The Finance Bill 2021-22 was published today (4 November 2021), legislating for tax changes announced by the Chancellor at last week’s Budget
- The Finance Bill 2021-22 was published today legislating for tax changes announced at the Budget
- The Bill supports the Budget which will deliver a stronger economy for the British people through driving growth, securing public finances and levelling up employment opportunities
- Changes taking effect also crack down on tax avoidance and deliver a simpler tax system
It will extend tax reliefs for museums, galleries, theatres and orchestras, implement the new residential property developer tax, and introduce reforms to tonnage tax, among other changes.
Many changes will come into effect for the next tax year starting in April 2022.
Financial Secretary to the Treasury Lucy Frazer said:
This year’s Finance Bill will help us to continue on our mission to deliver a stronger economy for the British people – through stronger growth, jobs and public finances.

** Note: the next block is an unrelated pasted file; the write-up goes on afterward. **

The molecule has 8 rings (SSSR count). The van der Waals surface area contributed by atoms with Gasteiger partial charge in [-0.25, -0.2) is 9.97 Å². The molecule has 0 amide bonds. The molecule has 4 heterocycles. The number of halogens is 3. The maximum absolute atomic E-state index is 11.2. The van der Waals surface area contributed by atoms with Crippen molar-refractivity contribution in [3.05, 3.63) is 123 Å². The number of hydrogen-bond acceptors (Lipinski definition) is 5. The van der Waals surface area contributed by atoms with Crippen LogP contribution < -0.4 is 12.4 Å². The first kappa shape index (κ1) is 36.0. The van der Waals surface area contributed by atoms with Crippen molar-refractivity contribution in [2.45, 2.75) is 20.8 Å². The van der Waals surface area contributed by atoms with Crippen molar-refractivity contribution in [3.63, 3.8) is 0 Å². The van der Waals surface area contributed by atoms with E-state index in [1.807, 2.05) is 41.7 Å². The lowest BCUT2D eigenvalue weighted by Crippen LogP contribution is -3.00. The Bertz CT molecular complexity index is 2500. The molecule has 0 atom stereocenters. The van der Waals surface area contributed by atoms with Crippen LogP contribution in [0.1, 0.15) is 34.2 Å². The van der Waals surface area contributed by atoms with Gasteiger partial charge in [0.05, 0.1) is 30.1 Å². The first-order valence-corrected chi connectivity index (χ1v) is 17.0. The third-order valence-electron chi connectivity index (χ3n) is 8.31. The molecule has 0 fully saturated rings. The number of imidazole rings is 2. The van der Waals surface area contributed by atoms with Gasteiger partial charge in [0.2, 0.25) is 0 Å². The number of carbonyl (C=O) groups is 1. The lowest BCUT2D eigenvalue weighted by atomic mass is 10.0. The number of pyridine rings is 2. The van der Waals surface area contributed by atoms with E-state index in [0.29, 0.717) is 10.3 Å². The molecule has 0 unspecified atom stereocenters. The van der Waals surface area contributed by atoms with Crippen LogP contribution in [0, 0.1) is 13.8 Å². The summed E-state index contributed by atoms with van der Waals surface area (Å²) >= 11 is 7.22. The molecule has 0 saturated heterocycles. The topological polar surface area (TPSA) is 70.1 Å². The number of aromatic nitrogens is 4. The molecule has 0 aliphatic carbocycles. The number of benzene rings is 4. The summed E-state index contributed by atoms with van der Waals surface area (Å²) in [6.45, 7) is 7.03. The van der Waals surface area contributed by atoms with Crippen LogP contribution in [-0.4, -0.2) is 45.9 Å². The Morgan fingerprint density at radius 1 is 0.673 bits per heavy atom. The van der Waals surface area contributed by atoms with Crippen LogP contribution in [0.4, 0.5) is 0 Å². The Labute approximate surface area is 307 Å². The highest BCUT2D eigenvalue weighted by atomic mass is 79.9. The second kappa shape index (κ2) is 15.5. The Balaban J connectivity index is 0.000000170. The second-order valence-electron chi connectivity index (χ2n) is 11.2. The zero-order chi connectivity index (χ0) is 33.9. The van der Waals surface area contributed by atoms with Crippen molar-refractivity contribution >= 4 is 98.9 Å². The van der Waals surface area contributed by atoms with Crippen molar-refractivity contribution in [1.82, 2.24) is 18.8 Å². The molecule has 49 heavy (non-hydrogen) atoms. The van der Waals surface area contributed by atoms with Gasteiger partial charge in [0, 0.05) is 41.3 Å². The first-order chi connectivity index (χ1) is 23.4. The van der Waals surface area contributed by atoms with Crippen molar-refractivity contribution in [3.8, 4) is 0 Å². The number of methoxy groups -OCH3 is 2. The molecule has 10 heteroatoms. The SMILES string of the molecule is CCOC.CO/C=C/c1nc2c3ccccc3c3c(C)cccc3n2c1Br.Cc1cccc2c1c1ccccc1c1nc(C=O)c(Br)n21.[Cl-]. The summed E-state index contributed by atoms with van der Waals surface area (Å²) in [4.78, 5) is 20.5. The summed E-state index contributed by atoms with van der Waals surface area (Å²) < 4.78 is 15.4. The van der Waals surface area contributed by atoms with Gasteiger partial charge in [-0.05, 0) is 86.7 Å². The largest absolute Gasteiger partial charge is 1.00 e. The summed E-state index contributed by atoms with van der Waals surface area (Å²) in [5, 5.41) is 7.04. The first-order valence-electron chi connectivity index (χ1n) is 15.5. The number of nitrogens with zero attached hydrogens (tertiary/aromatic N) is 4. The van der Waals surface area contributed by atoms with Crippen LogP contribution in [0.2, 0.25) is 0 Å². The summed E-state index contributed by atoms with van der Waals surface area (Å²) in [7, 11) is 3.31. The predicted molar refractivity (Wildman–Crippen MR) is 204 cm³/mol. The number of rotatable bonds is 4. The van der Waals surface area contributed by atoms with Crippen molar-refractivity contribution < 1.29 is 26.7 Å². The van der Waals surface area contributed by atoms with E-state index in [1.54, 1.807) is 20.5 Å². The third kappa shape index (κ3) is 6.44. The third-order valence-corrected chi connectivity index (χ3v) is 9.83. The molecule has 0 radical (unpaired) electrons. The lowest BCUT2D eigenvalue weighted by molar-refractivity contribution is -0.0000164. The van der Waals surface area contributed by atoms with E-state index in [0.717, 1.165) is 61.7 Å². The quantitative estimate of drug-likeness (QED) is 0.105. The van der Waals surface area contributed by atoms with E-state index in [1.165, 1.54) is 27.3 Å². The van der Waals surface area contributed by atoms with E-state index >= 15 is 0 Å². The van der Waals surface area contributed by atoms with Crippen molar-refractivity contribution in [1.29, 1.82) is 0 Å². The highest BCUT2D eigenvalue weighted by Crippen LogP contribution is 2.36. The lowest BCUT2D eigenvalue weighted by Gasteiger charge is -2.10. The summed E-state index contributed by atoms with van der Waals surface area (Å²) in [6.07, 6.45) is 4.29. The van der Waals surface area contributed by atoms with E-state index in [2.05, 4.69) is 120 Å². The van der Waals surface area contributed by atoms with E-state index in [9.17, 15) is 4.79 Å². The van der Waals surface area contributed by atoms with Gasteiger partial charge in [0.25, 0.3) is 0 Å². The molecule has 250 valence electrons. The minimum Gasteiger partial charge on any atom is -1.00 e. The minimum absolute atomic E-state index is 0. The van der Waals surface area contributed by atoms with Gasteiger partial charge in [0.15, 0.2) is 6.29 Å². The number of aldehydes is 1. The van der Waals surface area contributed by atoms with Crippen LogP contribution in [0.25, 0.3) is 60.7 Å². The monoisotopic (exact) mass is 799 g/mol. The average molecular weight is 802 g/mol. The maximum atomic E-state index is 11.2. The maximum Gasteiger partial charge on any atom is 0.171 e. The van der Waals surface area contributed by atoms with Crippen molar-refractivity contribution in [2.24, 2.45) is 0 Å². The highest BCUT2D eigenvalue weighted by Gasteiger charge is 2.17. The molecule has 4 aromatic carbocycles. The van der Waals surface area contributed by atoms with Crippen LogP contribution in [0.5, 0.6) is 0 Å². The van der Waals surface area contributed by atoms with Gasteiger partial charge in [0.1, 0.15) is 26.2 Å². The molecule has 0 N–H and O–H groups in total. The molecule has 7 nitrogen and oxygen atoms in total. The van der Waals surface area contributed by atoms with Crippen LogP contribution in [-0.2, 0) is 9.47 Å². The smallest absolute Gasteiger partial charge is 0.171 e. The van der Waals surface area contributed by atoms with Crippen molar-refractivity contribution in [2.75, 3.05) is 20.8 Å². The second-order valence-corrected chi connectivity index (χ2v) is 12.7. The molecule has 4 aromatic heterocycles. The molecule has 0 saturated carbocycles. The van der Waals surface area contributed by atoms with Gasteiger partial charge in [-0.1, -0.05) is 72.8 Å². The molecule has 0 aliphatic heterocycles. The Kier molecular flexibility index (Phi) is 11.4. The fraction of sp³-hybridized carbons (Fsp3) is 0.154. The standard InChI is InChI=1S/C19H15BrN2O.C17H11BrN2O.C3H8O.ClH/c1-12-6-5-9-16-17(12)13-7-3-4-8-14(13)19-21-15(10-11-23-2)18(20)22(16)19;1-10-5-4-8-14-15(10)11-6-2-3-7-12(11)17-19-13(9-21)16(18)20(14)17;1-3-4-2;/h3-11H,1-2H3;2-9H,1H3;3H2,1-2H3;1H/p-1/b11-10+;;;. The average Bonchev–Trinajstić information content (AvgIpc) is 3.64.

The Finance Bill 2021-22 brings forward a number of tax measures from last week’s Budget. The Bill helps support a stronger economy for the British people by helping to deliver stronger public finances, tackling tax avoidance and evasion, and contributing towards a simpler and more sustainable tax system.
It does this through:
- Reforming the UK’s Tonnage Tax regime to bring more shipping firms to the UK
- Extending tax reliefs for museums, galleries, theatres and orchestras to 31 March 2024
- Extending the £1 million Annual Investment Allowance cap by a further 15 months to 31 March 2023, to bring forward investment
- Implementing the 4% Residential Property Developer Tax on the largest most-profitable residential developers to support building safety remediation
- Simplifying Basis Period Rules to make it easier for the self-employed and small businesses to claim tax reliefs they are entitled to but often do not take advantage of due to confusing current rules. This, as the OBR concludes, has no effect on the amount of profits taxed.
- Clamping down on promoters of tax avoidance by reducing the scope for promoters to market tax avoidance schemes, disrupting their activities and supporting people more to steer clear of and leave tax avoidance arrangements
- Increasing the Normal Minimum Pension Age from 55 to 57, effective from 6 April 2028
The Overview of Tax Legislation and Rates (OOTLAR) document, published at Autumn Budget 2021, confirmed the measures going forward in the Bill.
The Finance Bill 2021-22 had its First Reading in Parliament on Tuesday 2 November and will now follow the normal passage through Parliament.
- Read the full contents of the Finance Bill 2021-22
- Also read the Bill’s explanatory notes which includes details of the measures including on their implementation dates
Source: HM Treasury